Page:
Partner for commerce and industry:
Sustainable service packaging made in Göttingen
Nette GmbH is growing steadily and preparations are under way to move to new premises. Friederike Nette, representing the third generation of the owning family, came on board only recently. We spoke to Friederike and Michael Nette regarding the latest developments.
Ms. Nette, you’re 27 years old and you’ve just joined the family business. Can you still recall your very first contact with the firm?
The firm has always played a very big part in my life – and in the lives of my brothers and sisters – and I’m sure it had an enormous influence on us from a very young age. I was still in my teens the first time I was given invoices to sort through during the summer holidays. It was my experiences back then that inspired me to study for a degree in business administration.
You wrote your master’s thesis on a large international corporation in China. After completing your bachelor’s dissertation you already did several internships abroad, both in industry and at management consultancies. What persuaded you to now return to Göttingen?
I knew all along that I wanted to get experience for a while elsewhere after graduating. I agree absolutely with my father when he stresses how important it is to see something of the world before you decide to settle down and stay put. That’s why I spent periods in the Netherlands, the UK and – last but not least – China. Looking back, I’m very grateful for those varied experiences, which I’m certain will come in useful in the future. My time in China was particularly exciting because it gave me valuable insights into the Chinese culture and perspectives. Yet having said that, those experiences also strengthened my resolve to return to Göttingen one day to work.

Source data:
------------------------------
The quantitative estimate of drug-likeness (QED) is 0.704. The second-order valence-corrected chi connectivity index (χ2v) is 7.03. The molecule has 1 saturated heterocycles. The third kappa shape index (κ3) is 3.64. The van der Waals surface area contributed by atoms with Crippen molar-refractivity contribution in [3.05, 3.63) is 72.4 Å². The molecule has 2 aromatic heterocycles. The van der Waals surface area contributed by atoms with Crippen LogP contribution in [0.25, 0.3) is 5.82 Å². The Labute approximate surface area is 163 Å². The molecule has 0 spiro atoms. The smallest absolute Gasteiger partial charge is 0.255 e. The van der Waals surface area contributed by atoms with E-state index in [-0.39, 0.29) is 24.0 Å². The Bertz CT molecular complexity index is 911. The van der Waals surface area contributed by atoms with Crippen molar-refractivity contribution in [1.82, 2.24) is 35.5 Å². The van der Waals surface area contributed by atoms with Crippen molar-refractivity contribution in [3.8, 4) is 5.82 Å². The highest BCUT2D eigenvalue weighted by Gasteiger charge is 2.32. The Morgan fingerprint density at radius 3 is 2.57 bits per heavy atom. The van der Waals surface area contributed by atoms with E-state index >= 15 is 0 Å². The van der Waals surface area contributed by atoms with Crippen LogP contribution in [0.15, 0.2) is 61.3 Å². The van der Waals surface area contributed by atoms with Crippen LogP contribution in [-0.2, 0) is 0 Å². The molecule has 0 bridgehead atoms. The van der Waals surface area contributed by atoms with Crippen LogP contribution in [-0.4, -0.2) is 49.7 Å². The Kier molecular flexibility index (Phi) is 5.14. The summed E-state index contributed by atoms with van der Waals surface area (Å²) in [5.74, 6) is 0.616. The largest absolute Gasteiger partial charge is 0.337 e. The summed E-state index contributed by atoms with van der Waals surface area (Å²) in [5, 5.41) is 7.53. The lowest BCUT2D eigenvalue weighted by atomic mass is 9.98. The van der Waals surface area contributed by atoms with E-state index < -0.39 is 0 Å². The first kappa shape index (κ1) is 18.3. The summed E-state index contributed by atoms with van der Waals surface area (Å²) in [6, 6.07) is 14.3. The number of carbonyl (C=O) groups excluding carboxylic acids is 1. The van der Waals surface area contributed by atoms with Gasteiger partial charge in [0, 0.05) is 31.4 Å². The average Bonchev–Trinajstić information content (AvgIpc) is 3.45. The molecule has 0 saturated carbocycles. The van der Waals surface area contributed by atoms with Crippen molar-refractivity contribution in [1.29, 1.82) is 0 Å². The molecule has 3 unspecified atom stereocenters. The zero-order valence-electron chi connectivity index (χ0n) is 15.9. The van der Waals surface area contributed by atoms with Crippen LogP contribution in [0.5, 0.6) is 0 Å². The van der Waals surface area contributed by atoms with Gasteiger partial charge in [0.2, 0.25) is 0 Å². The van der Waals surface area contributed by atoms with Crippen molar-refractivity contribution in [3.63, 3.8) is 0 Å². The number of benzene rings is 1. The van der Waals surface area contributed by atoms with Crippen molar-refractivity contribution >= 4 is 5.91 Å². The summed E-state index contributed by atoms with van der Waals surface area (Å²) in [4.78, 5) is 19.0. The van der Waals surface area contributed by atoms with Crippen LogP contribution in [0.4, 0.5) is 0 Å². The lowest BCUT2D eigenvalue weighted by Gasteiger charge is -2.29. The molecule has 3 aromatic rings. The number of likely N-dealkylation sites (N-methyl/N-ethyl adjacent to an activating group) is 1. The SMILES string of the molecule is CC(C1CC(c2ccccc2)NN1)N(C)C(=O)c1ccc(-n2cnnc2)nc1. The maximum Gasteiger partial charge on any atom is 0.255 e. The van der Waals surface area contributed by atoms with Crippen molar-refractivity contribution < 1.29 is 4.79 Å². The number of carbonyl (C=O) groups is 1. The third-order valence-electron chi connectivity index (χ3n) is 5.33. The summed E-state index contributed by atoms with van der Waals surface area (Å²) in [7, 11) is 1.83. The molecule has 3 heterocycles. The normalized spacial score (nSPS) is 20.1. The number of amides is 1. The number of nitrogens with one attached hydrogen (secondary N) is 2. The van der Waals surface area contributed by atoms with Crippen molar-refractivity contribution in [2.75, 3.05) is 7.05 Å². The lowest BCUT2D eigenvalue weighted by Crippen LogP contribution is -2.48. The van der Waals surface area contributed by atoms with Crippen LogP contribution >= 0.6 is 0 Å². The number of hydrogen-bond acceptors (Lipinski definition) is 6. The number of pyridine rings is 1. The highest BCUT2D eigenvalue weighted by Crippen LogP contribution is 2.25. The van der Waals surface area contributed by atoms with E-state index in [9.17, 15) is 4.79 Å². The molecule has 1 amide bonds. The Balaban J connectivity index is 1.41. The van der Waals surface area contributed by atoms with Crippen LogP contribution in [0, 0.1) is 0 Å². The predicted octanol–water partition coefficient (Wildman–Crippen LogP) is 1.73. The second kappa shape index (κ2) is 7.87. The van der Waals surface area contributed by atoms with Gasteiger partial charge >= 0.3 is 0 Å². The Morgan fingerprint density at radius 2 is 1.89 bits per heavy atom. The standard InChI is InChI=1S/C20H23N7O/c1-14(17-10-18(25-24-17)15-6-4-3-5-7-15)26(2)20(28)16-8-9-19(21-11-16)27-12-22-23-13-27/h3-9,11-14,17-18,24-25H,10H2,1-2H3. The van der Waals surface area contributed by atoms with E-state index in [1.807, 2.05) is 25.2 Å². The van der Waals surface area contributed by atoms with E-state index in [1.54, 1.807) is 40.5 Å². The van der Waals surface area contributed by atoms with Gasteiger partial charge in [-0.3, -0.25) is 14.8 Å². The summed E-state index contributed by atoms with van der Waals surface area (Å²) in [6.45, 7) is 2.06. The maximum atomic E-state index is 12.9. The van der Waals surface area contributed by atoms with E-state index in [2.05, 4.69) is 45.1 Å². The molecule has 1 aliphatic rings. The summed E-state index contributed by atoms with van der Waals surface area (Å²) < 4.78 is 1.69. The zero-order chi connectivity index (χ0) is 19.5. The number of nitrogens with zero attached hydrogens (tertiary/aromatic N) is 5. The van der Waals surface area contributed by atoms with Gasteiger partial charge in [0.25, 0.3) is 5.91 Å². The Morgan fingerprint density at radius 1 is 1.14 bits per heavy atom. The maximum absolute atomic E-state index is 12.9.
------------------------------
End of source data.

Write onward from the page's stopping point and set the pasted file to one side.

What was the trigger?
The last five or six years very soon taught me that a family-run company is something rather special. You can get things done by a far more direct route here, for instance, because you not only must but actually can tackle them much faster.
What areas are you involved in right now?
I’ll get acquainted with all departments eventually, but at the moment I’m mainly working in Accounts. I’m also currently pushing through various IT projects. We’re in the process of launching a new web shop and upgrading the software for our warehouse management system – in both cases linked to our move to new premises in Bovenden, which is now in the pipeline.
Mr. Nette, you’re about to relocate to a new site. Why is that necessary?
Our company has undergone a successful evolution over the last few years in several respects. We currently employ 130 people. Apart from Göttingen we’re also represented in Leipzig and Berlin, and we opened a facility in Hamburg not long ago. We record turnover in the region of 33 million euros in the meantime. However, this positive trend needs to be backed up by further growth if we want to hold on to our position in the market. Extra space will become unavoidable, which is why we’re transferring our headquarters from Göttingen to Bovenden.
What factors do you attribute your success to?